We associate many things with Ivy League schools; prestige, academic rigor, and green, expansive campuses; to name a few. One idea that the thought of Ivy Leagues seldom conjures is that of affordability, unless it is lack thereof. The pervading idea that Ivy League and Private College access is restricted to the wealthy discourages all too many students from applying to said schools. This idea is an erroneous one. Ivy League Schools and other private institutions often offer a lower net tuition than that of public institutions.
Merely looking at a school’s advertised cost of attendance is a common mistake. While, on average, the advertised costs of public college attendance are much lower than those of private colleges, this is not necessarily reflected in the out-of-pocket expenses a student’s family is expected to bear. While the budgets of many state schools are steadily decreasing, many private institutions continue to receive large endowments. In U.S. News article “Universities With the Largest Financial Endowments”, Devon Haynie reports that Harvard University’s endowment at the end of fiscal year 2012 was well over $30 billion. The other nine schools reported endowments ranging from over $6 billion to over $19 billion. Notably, seven of the top ten spots for largest endowment funds were occupied by prestigious private institutions; six of those occupy the top six spots.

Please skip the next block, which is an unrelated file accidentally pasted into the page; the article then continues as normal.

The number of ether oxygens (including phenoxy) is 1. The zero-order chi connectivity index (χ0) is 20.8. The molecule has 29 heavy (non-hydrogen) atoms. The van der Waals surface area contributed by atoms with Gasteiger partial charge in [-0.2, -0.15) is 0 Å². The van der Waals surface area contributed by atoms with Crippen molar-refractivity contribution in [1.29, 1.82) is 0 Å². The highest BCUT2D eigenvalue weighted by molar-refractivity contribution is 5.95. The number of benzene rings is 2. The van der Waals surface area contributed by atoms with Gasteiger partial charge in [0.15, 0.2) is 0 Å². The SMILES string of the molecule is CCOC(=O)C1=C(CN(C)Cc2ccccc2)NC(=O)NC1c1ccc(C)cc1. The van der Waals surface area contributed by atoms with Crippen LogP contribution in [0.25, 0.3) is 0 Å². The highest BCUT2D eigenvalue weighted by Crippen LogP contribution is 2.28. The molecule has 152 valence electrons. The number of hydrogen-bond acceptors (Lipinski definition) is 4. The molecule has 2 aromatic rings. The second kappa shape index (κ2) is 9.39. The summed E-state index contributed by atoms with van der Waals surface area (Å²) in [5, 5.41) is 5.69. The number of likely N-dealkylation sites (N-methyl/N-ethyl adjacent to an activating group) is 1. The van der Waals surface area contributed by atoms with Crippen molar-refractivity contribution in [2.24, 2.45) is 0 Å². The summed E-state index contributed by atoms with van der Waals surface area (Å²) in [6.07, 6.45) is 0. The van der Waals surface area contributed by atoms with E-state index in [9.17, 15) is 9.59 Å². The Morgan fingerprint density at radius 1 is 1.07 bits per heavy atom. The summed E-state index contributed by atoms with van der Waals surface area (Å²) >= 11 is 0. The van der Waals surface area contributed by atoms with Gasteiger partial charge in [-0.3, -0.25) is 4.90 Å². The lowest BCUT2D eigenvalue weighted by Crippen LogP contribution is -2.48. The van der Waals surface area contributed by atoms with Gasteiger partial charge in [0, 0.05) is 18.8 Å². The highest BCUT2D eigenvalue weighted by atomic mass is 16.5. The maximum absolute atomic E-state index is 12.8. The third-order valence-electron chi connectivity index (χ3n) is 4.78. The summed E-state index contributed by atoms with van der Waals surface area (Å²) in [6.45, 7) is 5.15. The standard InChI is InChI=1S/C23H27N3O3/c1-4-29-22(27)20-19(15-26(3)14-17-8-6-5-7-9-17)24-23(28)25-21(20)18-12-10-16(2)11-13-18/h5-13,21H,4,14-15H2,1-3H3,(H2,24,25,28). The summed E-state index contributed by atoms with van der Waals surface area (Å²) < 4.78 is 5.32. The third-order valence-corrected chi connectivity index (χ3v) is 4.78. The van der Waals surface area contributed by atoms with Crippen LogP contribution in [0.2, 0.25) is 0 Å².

Why are endowment sizes important to prospective students? Simply put, the larger the endowment size to administrative expenses ratio is, the greater potential for financial generosity a school has. According to Business Insider, “if a student’s family earns less than $60,000 per year, Harvard charges nothing for attendance. Yale follows the same policy.” The odds of receiving an equally generous offer at a state school are slim. The majority of state schools simply lack the funds to make such offers. Still other schools choose to focus their assets on specific programs for low-income students. For example, Vassar’s Diving Into Research program which “encourages students to pick a major in the sciences”, according to Richard Pérez-Peña, in his article “Efforts to Recruit Poor Students Lag at Some Elite Colleges”, written in the New York Times.
In the aforementioned New York Times article, Pérez-Peña states that roughly four-fifths of the 50 most prestigious private colleges have need-blind admissions. By disregarding a student’s financial status in the admissions process, admissions officers can better focus on the given student’s relevant qualifications, such as grade point average, SAT scores, community involvement, achievements, and perceived aptitude.
In short, don’t be lead astray by a college’s advertised costs. Setting your sites high and applying to one or more Ivy League School may reward you handsomely.